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About this poet

Born near St. Louis, Missouri, on November 15, 1887, Marianne Moore was raised in the home of her grandfather, a Presbyterian pastor. After her grandfather's death, in 1894, Moore and her family stayed with other relatives, and in 1896 they moved to Carlisle, Pennsylvania. She attended Bryn Mawr College and received her BA in 1909. Following graduation, Moore studied typing at Carlisle Commercial College, and from 1911 to 1915 she was employed as a school teacher at the Carlisle Indian School. In 1918, Moore and her mother moved to New York City, and in 1921, she became an assistant at the New York Public Library. She began to meet other poets, such as William Carlos Williams and Wallace Stevens, and to contribute to the Dial, a prestigious literary magazine. She served as acting editor of the Dial from 1925 to 1929. Along with the work of such other members of the Imagist movement as Ezra Pound, Williams, and H. D., Moore's poems were published in the Egoist, an English magazine, beginning in 1915. In 1921, H. D. published Moore's first book, Poems (The Egoist Press, 1921), without her knowledge.

Moore was widely recognized for her work; among her many honors were the Bollingen prize, the National Book Award, and the Pulitzer Prize. She wrote with the freedom characteristic of the other modernist poets, often incorporating quotes from other sources into the text, yet her use of language was always extraordinarily condensed and precise, capable of suggesting a variety of ideas and associations within a single, compact image. In his 1925 essay "Marianne Moore," William Carlos Williams wrote about Moore's signature mode, the vastness of the particular: "So that in looking at some apparently small object, one feels the swirl of great events." She was particularly fond of animals, and much of her imagery is drawn from the natural world. She was also a great fan of professional baseball and an admirer of Muhammed Ali, for whom she wrote the liner notes to his record, I Am the Greatest! Deeply attached to her mother, she lived with her until Mrs. Moore's death in 1947. Marianne Moore died in New York City on February 5, 1972.


Selected Bibliography

Poetry

The Complete Poems of Marianne Moore (Macmillan, 1967)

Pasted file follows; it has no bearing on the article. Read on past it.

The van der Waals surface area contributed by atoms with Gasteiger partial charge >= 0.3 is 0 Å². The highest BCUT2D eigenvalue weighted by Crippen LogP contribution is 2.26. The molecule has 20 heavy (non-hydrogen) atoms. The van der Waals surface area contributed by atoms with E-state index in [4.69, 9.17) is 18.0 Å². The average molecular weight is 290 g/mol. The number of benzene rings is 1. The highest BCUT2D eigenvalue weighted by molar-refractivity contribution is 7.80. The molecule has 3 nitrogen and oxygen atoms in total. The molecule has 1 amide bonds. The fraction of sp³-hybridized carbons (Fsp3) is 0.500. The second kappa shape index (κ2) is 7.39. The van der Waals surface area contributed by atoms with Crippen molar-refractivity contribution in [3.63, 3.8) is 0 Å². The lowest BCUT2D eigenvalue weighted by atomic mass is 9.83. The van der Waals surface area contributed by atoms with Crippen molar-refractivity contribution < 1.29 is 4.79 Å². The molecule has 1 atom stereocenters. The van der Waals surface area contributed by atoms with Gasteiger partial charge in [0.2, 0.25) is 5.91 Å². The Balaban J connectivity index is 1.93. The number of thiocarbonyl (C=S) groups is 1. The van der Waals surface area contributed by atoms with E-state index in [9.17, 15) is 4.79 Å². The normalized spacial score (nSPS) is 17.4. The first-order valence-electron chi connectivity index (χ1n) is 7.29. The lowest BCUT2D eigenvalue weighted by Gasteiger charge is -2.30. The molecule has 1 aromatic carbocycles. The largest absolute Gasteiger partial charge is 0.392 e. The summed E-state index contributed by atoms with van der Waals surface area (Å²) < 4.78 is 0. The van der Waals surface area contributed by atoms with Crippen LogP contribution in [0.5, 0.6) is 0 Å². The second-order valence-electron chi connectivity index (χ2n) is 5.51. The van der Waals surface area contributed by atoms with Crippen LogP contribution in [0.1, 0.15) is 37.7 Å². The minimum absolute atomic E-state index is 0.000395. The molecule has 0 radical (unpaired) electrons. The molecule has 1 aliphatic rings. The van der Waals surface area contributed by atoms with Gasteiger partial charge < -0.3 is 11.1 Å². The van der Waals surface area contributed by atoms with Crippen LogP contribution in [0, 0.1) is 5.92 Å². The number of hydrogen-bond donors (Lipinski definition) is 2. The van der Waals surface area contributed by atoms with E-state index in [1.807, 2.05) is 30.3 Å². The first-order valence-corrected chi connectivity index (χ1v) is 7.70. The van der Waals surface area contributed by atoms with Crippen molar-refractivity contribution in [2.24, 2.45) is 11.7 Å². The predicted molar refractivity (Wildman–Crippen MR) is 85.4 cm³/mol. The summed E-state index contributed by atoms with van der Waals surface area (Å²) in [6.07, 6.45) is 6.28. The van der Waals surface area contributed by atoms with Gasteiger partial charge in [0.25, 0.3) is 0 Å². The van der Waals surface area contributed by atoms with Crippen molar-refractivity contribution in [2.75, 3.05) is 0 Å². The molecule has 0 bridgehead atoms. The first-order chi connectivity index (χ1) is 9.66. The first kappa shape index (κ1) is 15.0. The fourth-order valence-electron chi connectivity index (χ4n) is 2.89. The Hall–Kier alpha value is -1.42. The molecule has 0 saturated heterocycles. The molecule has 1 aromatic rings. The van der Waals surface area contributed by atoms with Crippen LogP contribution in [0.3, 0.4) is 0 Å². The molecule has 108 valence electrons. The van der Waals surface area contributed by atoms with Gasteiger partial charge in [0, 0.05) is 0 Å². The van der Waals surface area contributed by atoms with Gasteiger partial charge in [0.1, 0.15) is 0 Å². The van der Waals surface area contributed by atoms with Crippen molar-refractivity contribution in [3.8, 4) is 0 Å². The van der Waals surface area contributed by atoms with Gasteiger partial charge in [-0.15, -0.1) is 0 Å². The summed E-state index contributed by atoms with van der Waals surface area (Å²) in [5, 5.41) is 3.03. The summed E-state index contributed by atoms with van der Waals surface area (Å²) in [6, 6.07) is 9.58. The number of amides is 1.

Tell Me, Tell Me: Granite, Steel, and Other Topics (Viking Press, 1966)
The Arctic ox (Faber and Faber, 1964)
O to Be a Dragon (Viking Press, 1959)
Like a Bulwark (Viking Press, 1956)
Collected Poems (Macmillan, 1951)
Nevertheless (Macmillan, 1944)
What Are Years? (Macmillan, 1941)
The Pangolin and Other Verse (Brendin Publishing Co., 1936)
Selected Poems (Macmillan, 1935)
Observations (The Dial Press, 1924)
Poems (The Egoist Press, 1921)

Prose

The Complete Prose of Marianne Moore (Viking Press, 1986)
A Marianne Moore Reader (Viking Press, 1961)
Predilections (Viking Press, 1955)

Translation

The Fables of La Fontaine (Viking Press, 1954)
Rock Crystal (The New York Review of Books, 1945)


Multimedia

From the Image Archive

 

Poetry

Marianne Moore, 1887 - 1972
I, too, dislike it: there are things that are important beyond
      all this fiddle.
   Reading it, however, with a perfect contempt for it, one
      discovers in
   it after all, a place for the genuine.
      Hands that can grasp, eyes
      that can dilate, hair that can rise
         if it must, these things are important not because a

high-sounding interpretation can be put upon them but because
      they are
   useful. When they become so derivative as to become
      unintelligible,
   the same thing may be said for all of us, that we
      do not admire what
      we cannot understand: the bat
         holding on upside down or in quest of something to 

eat, elephants pushing, a wild horse taking a roll, a tireless
      wolf under
   a tree, the immovable critic twitching his skin like a horse
      that feels a flea, the base-
   ball fan, the statistician--
      nor is it valid
         to discriminate against "business documents and

school-books"; all these phenomena are important. One must make
      a distinction
   however: when dragged into prominence by half poets, the
      result is not poetry,
   nor till the poets among us can be
     "literalists of
      the imagination"--above
         insolence and triviality and can present

for inspection, "imaginary gardens with real toads in them,"
      shall we have
   it. In the meantime, if you demand on the one hand,
   the raw material of poetry in
      all its rawness and
      that which is on the other hand
         genuine, you are interested in poetry.

From Others for 1919: An Anthology of the New Verse, edited by Alfred Kreymborg.

From Others for 1919: An Anthology of the New Verse, edited by Alfred Kreymborg.

Marianne Moore

Marianne Moore

Born in 1887, Marianne Moore wrote with the freedom characteristic of the other Modernist poets, often incorporating quotes from other sources into the text, yet her use of language was always extraordinarily condensed and precise

by this poet

poem

He often expressed
A curious wish,
To be interchangeably
Man and fish;
To nibble the bait
Off the hook,
Said he,
And then slip away
Like a ghost
In the sea.

poem
Trying to open locked doors with a sword, threading
   the points of needles, planting shade trees
   upside down; swallowed by the opaqueness of one whom the seas
love better than they love you, Ireland—

you have lived and lived on every kind of shortage.
   You have been compelled by hags to spin
   gold
poem

or what is closer to the truth,
when I look at that of which I may regard myself as the imaginary possessor,
I fix upon what would give me pleasure in my average moments:
the satire upon curiousity in which no more is discernible
than the intensity of the mood;
or quite the opposite—the old